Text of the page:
Structural equation modeling (SEM) with latent variables was implemented in Mplus (version 5.1, Muthen and Muthen, 2008). Prior to constructing latent variable models, all memory and anatomical measures were log-transformed to alleviate moderate skew. There were no sex differences in regional volumes adjusted for cranial size (all F < 1) or regional T2* values (the largest F(1,110) = 1.61, P= 0.21, ns.) Therefore, observations from men and women were combined in the following analyses.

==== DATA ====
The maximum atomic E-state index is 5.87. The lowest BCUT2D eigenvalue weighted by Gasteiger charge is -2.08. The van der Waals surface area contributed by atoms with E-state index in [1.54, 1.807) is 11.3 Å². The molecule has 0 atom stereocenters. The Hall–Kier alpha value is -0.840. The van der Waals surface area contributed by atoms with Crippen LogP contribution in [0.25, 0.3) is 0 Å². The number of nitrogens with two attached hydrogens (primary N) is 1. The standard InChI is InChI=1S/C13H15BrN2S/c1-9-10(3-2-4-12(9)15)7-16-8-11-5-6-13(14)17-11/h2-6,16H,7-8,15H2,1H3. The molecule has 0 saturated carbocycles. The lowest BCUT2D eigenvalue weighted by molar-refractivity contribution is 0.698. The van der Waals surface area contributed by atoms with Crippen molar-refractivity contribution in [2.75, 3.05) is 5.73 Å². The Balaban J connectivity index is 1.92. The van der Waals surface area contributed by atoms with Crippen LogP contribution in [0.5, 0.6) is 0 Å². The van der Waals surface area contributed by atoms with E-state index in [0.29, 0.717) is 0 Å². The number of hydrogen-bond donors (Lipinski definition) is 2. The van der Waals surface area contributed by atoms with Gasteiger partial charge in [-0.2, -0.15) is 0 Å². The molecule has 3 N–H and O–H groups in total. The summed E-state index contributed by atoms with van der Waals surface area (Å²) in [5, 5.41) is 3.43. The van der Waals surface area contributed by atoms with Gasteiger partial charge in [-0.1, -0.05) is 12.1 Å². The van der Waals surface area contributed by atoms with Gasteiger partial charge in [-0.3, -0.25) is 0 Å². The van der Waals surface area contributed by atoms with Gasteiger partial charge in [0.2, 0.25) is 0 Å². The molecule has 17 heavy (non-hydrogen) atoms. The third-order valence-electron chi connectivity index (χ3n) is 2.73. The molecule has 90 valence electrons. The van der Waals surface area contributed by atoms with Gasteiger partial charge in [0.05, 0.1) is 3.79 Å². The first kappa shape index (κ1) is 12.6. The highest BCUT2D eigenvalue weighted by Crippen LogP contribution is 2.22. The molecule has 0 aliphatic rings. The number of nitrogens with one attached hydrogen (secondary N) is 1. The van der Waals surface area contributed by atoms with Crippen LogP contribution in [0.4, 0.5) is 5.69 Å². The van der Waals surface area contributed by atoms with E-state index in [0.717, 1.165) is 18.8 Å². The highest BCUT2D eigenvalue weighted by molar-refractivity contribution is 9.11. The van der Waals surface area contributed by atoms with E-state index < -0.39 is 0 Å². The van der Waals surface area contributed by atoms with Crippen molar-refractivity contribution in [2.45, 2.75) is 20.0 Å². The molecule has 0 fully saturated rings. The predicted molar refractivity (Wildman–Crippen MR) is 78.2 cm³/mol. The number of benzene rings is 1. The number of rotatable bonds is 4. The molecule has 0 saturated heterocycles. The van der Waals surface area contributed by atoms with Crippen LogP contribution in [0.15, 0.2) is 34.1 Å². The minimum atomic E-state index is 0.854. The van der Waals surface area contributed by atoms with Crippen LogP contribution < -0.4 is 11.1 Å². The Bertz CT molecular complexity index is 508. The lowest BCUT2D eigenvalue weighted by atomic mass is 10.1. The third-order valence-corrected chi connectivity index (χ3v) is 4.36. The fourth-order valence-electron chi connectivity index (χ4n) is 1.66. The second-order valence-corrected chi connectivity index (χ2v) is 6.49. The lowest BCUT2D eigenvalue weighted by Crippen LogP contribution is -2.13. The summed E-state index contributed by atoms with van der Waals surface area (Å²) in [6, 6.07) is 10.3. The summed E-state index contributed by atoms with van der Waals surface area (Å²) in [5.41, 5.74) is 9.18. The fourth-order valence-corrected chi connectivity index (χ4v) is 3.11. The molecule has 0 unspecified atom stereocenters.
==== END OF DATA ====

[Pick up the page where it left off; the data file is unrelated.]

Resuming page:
To avoid spurious results related to the modest sample size, all latent models were bootstrapped with a bias correction (500 iterations of the whole sample). To evaluate the specificity of the role of HC iron concentration and volume in age-related memory deficit, we tested 2 non-nested models: one that included Cd T2* and volume pathways as a plausible alternative and the other that included VC measures as a control comparison (Rodrigue et al. 2011). The relationships between pulse pressure and regional T2* and volume measures were also tested in these non-nested models. Following these analyses, nested models were constructed to test the hypothesized indirect association of age and memory through regional T2* and volume. Each model was reduced to exclude statistically non-significant pathways in order to standardized the magnitude beginning with the smallest value. After each reduction, the model was reassessed as the partial variance would be different and trending pathways might become significant.